• The Blue and White Magazine

Blue Book, Orientation 2015


Hello, freshmen! (For future reference, it’s best to go with ‘first year.’) This issue should find you in your dorm (I congratulate you on your choice) as your fan cools your sweaty brow after a crowded elevator trip up to your barren and questionably stained matchstick box. Welcome to Columbia! Don’t worry if you hate it; everyone else here does too.

The rhetoric of College means an immense amount of expectation sits on the young shoulders which grip (via some arms, presumably) this volume. There are expectations of you—to be a leader (Admissions decreed nobody in the Class of 2019 shall ever, ever be a follower), to make bank with that Econ degree, or to discuss Sophocles at that hypothetical cocktail party looming massive on the horizon. And there are expectations you have of this institution, which has tried, with brochures and rankings and emails and expensively produced videos, to win your heart in advance.

Here’s the trick: the institution is a floating signifier, which is a theoretical phrase you’ll find yourself using as you become increasingly obnoxious during your undergraduate career here. We realized this fact last issue, when we asked Dean James Valentini what Columbia College was, and he referred us to a website. In our Conversation with professor Christia Mercer, she tells us that the Core is not a static thing you inherit, but something you create as you study it. There is no one Columbia that will build you—you build your college for yourself. It’s choose your own adventure—just look at our CU twin study (page 8), our NSOP flowchart (page 12), or our radically different takes on whether or not we’re going out tonight (page 10).

While you’re making your own Columbia, perhaps you might make it better, as Professor Mercer insists we have the power to do. And perhaps you might grow to love it, madly. I hope so.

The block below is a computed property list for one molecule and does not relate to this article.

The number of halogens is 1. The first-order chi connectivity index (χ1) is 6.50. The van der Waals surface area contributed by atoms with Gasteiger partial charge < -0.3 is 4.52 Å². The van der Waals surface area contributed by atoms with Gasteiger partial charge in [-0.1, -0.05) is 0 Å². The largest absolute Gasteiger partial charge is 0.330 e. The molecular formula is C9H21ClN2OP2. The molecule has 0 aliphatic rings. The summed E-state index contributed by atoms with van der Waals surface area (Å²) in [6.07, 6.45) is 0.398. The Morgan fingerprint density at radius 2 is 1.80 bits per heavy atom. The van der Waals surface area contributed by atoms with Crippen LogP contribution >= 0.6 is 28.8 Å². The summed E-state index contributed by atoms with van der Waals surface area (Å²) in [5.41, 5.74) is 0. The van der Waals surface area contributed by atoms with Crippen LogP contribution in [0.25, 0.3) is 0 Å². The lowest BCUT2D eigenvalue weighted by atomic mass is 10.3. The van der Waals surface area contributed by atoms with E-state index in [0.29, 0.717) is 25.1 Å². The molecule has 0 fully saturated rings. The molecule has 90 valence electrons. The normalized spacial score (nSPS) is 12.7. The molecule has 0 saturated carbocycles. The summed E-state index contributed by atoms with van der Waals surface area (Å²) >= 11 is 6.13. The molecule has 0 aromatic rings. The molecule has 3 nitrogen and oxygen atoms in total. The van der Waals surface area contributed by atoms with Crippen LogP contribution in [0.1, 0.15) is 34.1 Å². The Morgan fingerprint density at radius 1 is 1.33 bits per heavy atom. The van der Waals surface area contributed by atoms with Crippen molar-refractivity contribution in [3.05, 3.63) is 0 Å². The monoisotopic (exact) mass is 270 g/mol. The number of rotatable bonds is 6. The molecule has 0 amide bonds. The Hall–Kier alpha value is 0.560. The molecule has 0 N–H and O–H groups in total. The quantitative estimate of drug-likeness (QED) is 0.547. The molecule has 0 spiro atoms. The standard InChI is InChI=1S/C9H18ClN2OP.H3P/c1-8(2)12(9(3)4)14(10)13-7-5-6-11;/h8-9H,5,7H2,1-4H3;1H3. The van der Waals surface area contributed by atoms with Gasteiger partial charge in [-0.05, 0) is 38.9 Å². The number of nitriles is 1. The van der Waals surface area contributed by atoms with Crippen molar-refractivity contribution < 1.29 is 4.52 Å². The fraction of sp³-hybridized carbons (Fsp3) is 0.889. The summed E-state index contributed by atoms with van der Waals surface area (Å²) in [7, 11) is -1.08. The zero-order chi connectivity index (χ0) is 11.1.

— Hallie Nell Swanson



A Google Maps-themed NSOP

More royalty money to re-sod the lawns

The $12 salad


Youthful optimism

Guacamole peas at John Jay

Sparknoting Song of Solomon on the Ferris staircase


Noise complaints for Village Pourhouse

Frat fundraisers at AmCaf

Joe Ienuso effigies in Manhattanville dumpsters


Sparknoting Metamorphoses in the Lerner

computer lab

Come Again?! 

“…And although students and I do not always agree (nor do my husband and I, nor my children and I, for that matter)…”

– Cristen Kromm, in her Spec op-ed

Reorientation Guide 

In 2012, campus activists revived the early 2000s tradition of the ‘disorientation guide’ for new students. Published by Student Worker Solidarity, No Red Tape, Columbia Prison Divest, and other leftist groups on campus, the guide publicizes campus activism and offers a critical look at “Barnumbia’s” role in private prisons, gentrifying Harlem, land grabbing in Manhattanville, mistreatment of workers, and miscarriages of justice in sexual assault adjudication. This year, documents found in PrezBo’s shredder indicated scrapped plans for the university to publish its own rival ’zine, a ‘reorientation guide.’ What follows are excerpts from the meeting notes… 


“They say prisons are bad. We say, not if you haven’t done anything wrong!” “They say we’re gentrifying Harlem. We say, we like artisanal flat whites!” “They say we called the NYPD on Black Lives Matter protests. We say, Public Safety IS the NYPD!”

LIES AND SMILES: KNOW YOUR STUDENTS “Play student leaders off of each other. Make them seem like the brilliant ones for coming up with your idea. Then invite them for a fireside chat. Suckers.”


“Oppressed groups sometimes reclaim slurs— ‘queer’ is one example. This is only OK when the group does it, not outsiders. Examples: it’s OK for us to say, ‘Fuck the deans,’ but when they say it, it’s offensive. A feature on when it’s OK to assign names like ‘Deantini and ‘Prezbo.’ Ideas on how to repurpose the term ‘red tape’—the tape restrains rapists? Suzanne to research.”


“How to leverage your privilege as a student, without drowning out the voices of a marginalized administration.” “Staying in your lane: students shouldn’t tell admins how to admin.” “Identities matter.”


“Ideas: JP Morgan. The Columbia Lions™. Google Alphabet. Dig Inn. Tara Hill Irish Tavern. Tinder. Barnard College.”


“Consult Jim on relevant Pantone colors. N.B. don’t use Athletics font, they get touchy about that shit.”


“Columbia Bookstore (put next to Columbia sweatshirts for parents). Low Library. Barnard Zine library. IRC. Lerner Ramps CPS HQ. New Ferris staircase.”


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By Sam Needleman The Blue and White’s constitution charges its staff to “collectively craft a publication that not only shows clearly Columbia’s exact tone, but parses and changes its contours with gr

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